Optimization and Learning Strategies for Protein Docking
Pirooz Vakili, Ioannis Paschalidis, Dima Kozakov, and Sandor Vajda
NIH R01 GM135930 “Optimization and Learning Strategies for Protein Docking” (PI: Pirooz Vakili)
NIH R35 GM118078 “Analysis and Prediction of Molecular Interactions” (PI: Sandor Vajda)
NSF DBI 1759472 “Collaborative Research: ABI Development: The next stage in protein‐protein docking” (PI: Sandor Vajda)
NIH R21 GM127952 “Fast Energy Evaluation For Multi-Protein Systems” (PI: Dima Kozakov)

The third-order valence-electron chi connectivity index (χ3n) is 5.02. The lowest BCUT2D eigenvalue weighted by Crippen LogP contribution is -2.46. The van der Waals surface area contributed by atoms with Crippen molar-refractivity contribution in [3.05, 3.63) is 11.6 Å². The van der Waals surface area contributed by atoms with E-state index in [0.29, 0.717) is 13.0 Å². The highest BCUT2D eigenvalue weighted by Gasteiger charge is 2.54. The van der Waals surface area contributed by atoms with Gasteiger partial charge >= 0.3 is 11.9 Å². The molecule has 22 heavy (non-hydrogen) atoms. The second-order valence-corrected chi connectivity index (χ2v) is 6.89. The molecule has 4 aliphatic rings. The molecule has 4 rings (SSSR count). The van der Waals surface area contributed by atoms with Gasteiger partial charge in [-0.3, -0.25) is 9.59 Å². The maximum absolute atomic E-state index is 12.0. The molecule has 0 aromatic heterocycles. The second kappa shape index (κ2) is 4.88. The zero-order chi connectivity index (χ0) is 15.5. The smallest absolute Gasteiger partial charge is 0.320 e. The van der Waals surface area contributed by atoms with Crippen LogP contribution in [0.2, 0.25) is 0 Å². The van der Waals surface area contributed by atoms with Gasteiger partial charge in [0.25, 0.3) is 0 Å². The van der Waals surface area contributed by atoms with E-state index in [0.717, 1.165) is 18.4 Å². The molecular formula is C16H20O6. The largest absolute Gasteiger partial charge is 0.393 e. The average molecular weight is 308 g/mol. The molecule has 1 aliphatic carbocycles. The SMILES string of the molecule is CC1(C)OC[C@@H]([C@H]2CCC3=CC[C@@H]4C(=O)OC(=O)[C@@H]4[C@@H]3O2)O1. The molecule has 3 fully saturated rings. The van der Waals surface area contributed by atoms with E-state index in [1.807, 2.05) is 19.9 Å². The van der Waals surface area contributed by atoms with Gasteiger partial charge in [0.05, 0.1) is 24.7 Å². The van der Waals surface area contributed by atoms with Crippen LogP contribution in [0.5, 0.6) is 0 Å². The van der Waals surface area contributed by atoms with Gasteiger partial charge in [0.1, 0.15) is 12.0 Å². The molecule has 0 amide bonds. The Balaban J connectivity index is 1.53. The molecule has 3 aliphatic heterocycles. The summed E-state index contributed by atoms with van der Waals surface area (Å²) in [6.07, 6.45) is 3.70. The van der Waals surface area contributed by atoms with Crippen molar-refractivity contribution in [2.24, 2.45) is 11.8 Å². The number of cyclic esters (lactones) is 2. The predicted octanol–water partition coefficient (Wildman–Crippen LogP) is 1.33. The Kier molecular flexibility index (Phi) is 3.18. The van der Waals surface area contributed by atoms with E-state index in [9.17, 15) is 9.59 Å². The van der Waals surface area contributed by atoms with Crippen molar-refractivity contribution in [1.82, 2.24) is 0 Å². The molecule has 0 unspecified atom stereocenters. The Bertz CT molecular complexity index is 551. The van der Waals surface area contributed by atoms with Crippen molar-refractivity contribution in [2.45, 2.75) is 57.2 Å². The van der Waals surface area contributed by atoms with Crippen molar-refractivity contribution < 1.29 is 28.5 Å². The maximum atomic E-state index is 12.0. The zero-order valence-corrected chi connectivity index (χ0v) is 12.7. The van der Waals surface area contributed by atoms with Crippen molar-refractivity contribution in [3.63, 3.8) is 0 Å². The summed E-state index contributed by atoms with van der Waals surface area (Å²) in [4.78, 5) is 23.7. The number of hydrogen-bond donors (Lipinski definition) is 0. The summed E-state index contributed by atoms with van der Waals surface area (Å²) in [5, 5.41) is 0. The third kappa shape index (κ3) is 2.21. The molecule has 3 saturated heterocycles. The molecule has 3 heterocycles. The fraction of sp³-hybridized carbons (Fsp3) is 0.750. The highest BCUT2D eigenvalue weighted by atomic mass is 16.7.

Aim 1: Manifold Optimization. We have introduced a novel formulation of rigid body transformations that corresponds to the (Lie) group SO(3) × R3, i.e., the direct product of the (Lie) groups SO(3) and R3. In our formulation, we select an initial center of rotation of the ligand p ∈ R3 (e.g., the center of mass of the interface between the ligand and the receptor). Given this choice, the rigid body transformation we associate with a rotation matrix R and translation y transforms a point q ∈ R3 on the ligand as q → R(q − p) + p + y. In this case, the rigid body optimization problem can be naturally defined as an optimization on SO(3)×R3. Efficient optimization algorithms for the component manifolds SO(3) and R3 exist and can be used to define efficient optimization algorithms for the product manifold SO(3)×R3. We have shown that this novel representation better captures the motion of the ligand with respect to the receptor and provides valuable flexibilities in the process of optimization. One of the main tasks of the project in the context of optimization is to use the new representation of rigid motion as well as the new Riemannian metric as the basis for our various manifold optimization algorithms. In what follows, we detail some of the specific components of this effort. We plan to fully extend our novel rigid-body representation to include a range of flexibilities. More specifically, we will integrate the 6D rotational/translational rigid moves with internal rotations around rotatable bonds within each molecule of the complex. We can represent these flexibilities using the internal coordinates of the ligand and receptor, and combine the internal coordinate representation with our manifold representation of the rigid moves. While the manifold parametrization defines a search space of minimal dimension for two arbitrary rigid bodies, proteins exhibit a lot of special structure enabling further dimensionality reduction in the vicinity of the native state.